May 14th, 2011

What are those things?

Sleep Inn guests might encounter some unusual fruits as they walk around San José. A few vendors near the hotel sell jocotes, manzanas de agua, and nísperos, tropical delicacies that a foreigner might not recognize. For the intrepid fruit-eater, here is an introduction to each.

A jocote looks like a smooth-skinned, miniature potato. It can vary in color from green to red, and it has a large seed. Jocotes grow on trees. The fruit is dryish, rather than juicy, and the eater mostly gnaws at its flesh. In Central America, people often salt their jocotes as they eat them. For some, jocotes are eaten more as a pastime than for their delicious flavor.

A manzana de agua–or “water apple,”–looks like a pale and slightly elongated apple or, perhaps, like a pale red pear. This fruit grows on trees as well. True to its name, the manzana de agua mostly tastes watery, although its flesh does have a slight sweetness. The fruit is so aromatic that some people describe its flavor as more of a perfumed fragrance than an actual taste.

The níspero is a fragrant yellow fruit that is small, like a grape, and slightly fuzzy. It, too, grows on trees and has a few shiny, brown seeds. The flesh of the níspero is sweet and fragrant, once again seeming almost like an aroma, as well as a flavor. In other countries, nísperos are known as “loquats.”

Of the three, we tend to recommend nísperos, as their flavor coyly suggests the tropics.

Read more about unusual Costa Rican fruits and an interesting Costa Rican vegetable.

1 Star2 Stars3 Stars4 Stars5 Stars (1 votes, average: 5 out of 5)
Loading ... Loading ...
May 14th, 2010

Pasta de Guayaba

One of Latin America’s best culinary concoctions is pasta de guayaba, or guava paste. Made from the aromatic and seed-filled guava fruit, this paste is almost as good as candy and incredibly versatile. The Sleep Inn blogging team has a few recommendations for happy guava paste-eating as a great leisure-time activity.

On their own, guavas can be difficult to eat. Their flesh is peach-colored and sweet, but it surrounds a core of pulpy seeds that some people find unnerving. When most people eat guavas right off the tree, they either swallow the seeds whole or spit them out, often making for messy eating. Another drawback to the guava is its attractiveness to worms. Any fruit that lands on the ground almost immediately becomes a home for worms, making tree-climbing a near-requirement for the enjoyment of the fresh fruit.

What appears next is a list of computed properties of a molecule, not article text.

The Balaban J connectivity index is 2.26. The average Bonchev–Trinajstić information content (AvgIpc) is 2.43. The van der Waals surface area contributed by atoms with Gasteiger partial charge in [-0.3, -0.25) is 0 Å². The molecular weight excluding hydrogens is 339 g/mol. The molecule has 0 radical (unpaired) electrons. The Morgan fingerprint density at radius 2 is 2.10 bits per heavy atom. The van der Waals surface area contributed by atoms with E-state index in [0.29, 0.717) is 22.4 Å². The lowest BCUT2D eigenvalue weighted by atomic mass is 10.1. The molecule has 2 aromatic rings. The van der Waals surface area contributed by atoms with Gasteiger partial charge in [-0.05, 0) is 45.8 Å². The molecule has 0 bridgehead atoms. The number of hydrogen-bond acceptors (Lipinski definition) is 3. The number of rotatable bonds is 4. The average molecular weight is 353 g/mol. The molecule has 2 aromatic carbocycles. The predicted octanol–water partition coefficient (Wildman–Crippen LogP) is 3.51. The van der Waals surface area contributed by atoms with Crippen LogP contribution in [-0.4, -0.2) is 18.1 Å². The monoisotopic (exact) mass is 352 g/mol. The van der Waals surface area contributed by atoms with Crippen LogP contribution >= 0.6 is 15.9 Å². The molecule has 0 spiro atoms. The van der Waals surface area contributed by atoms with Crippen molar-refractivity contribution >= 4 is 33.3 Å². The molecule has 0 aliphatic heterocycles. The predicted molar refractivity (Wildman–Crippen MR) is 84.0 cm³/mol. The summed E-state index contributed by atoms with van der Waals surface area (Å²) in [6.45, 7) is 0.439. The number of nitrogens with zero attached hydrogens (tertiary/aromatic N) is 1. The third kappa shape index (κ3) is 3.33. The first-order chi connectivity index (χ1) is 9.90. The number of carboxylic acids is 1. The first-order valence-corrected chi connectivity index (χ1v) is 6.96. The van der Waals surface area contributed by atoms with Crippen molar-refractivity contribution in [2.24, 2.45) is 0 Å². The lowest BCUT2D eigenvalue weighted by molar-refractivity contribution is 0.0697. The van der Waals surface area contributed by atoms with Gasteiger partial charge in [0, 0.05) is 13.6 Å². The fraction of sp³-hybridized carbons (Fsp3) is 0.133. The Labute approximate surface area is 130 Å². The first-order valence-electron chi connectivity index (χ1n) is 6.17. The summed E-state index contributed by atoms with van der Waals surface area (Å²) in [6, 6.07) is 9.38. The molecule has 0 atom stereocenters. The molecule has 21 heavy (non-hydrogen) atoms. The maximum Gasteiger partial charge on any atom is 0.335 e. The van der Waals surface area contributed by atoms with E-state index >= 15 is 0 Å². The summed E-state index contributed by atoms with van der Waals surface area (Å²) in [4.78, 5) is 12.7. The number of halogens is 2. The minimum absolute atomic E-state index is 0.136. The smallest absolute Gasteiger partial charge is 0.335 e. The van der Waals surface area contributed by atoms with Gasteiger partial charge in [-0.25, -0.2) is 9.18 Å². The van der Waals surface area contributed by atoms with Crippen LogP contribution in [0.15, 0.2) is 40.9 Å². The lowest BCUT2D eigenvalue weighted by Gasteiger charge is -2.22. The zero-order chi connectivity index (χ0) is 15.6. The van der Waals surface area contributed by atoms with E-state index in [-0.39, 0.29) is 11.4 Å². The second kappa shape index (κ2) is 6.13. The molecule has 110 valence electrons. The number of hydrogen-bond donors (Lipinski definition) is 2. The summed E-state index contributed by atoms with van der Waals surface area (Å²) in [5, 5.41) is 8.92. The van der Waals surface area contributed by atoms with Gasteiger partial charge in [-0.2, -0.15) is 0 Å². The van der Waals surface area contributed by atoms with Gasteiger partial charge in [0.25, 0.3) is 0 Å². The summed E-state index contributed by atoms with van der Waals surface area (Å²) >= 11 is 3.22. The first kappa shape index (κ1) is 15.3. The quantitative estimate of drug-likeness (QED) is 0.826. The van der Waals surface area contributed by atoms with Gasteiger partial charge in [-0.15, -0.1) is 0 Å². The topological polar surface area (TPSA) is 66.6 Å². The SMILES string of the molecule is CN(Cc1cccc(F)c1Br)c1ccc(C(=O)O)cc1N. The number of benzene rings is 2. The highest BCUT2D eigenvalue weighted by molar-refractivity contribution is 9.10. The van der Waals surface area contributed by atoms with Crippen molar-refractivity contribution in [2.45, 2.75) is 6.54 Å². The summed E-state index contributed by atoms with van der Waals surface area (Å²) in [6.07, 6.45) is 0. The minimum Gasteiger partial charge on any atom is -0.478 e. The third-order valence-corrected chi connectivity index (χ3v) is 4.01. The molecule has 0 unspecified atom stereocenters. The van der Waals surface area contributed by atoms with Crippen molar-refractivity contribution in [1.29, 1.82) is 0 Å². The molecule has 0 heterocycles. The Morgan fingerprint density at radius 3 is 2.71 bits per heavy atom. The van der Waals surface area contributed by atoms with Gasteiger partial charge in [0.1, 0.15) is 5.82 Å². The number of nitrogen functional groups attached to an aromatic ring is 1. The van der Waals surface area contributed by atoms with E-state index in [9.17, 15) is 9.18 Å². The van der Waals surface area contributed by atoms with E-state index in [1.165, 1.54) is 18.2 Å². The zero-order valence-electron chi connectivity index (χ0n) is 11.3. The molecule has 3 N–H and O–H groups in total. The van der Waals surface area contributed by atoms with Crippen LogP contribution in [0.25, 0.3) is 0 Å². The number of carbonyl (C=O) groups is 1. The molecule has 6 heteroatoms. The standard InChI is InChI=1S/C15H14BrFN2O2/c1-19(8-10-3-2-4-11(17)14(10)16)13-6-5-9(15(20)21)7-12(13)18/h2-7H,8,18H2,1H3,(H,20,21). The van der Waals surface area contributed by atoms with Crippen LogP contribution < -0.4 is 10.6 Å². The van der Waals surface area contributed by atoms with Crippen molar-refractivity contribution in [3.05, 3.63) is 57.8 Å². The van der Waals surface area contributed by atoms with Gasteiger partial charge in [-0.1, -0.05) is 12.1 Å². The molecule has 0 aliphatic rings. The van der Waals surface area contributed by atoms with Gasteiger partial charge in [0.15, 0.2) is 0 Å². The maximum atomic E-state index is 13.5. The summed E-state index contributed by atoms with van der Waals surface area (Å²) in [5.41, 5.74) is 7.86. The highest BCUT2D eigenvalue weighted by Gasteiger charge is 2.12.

Guava paste solves all of these problems. Made by cooking the guava flesh with some sugar, the paste has no seeds and, of course, no worms. It’s also conveniently available in every grocery store. In Costa Rica, the paste often comes in flat rectangular “bars,” perfect for slicing and eating plain. However, several interesting combinations can enliven the basic guava paste.

Some people layer squares of guava paste and cheese, spearing both with a toothpick. Queso fresco, the mild Costa Rican cheese, is an ideal cheese accompaniment to guava paste. The layered mouthful is a charming combination of sweetness and mild creaminess, and it makes a perfect hors d’oeuvre.

Other people enliven their guava paste-cheese combination with a cocktail onion. The addition of the onion provides a tangy and crunchy counterpart to the fruit and cheese.

Guava paste is so mild and sweet that it also pairs nicely with very spicy flavors. Some people like to eat it with jalapeño, a tingling treat for lovers of the classic sweet/spicy flavor combination.

Of course, guava paste can substitute for jam or jelly in any kind of sandwich or bread combination. Some cooks also use it as a glaze for ham or pork, and others use it in the place of jam in baked fruit desserts.

We recommend guava paste in all its forms, and we welcome blog readers to write and let us know about their own guava paste concoctions.

Writing and editing by Beaumont Hardy Editing.

1 Star2 Stars3 Stars4 Stars5 Stars (2 votes, average: 5 out of 5)
Loading ... Loading ...